India is considering phasing out the Merchandise Exports from India Scheme (MEIS). This is in response to the US’ having challenged India’s export subsidy programs at the World Trade Organization (WTO). So India may roll out WTO-compliant schemes that will offset both state and central levies on inputs consumed in exports. Already, a scheme for the remission of state and central levies has been implemented in garments and made-up exports; this will be expanded gradually to include all key sectors.
MEIS was announced in 2015 by merging five different schemes. Under this, exporters, especially in labor-intensive sectors, are provided duty credit scrip at two per cent to five per cent of their export turnover, depending upon products and shipment destinations. Though GST has subsumed a plethora of levies, some still remain (petroleum and electricity are still outside the GST ambit, while other levies like mandi tax, stamp duty, embedded central GST and compensation cess etc remain unrebated).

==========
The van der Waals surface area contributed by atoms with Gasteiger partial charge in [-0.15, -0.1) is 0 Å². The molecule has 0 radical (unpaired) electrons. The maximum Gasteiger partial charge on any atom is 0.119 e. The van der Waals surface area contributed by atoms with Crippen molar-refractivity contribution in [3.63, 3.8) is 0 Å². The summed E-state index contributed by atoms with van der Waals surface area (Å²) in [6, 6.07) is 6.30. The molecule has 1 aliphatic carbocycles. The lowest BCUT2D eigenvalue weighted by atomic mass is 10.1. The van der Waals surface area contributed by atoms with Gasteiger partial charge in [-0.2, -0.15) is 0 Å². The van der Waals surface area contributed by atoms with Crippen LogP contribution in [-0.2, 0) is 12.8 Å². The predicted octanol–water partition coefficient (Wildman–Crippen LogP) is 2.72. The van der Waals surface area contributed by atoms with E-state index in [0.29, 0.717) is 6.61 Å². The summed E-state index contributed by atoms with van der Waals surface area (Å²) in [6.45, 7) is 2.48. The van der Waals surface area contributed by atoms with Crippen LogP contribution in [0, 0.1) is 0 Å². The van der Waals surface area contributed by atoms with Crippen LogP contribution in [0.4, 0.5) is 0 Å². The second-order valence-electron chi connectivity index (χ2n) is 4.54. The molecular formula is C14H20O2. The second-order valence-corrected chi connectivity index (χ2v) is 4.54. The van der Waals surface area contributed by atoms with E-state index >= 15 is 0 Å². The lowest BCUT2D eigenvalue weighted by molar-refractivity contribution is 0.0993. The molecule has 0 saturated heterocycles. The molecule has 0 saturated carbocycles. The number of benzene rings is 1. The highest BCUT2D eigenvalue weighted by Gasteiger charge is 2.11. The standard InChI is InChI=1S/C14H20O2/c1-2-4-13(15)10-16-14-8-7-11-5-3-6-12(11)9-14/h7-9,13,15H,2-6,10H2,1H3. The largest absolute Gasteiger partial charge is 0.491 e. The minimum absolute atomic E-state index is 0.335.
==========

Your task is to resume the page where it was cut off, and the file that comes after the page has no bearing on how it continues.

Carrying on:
India’s logistics costs make up for as much as 16 per cent of the consignment value (against ten per cent in developed countries). India’s export growth has remained subdued at an average of just 3.2 per cent in the past six months through April.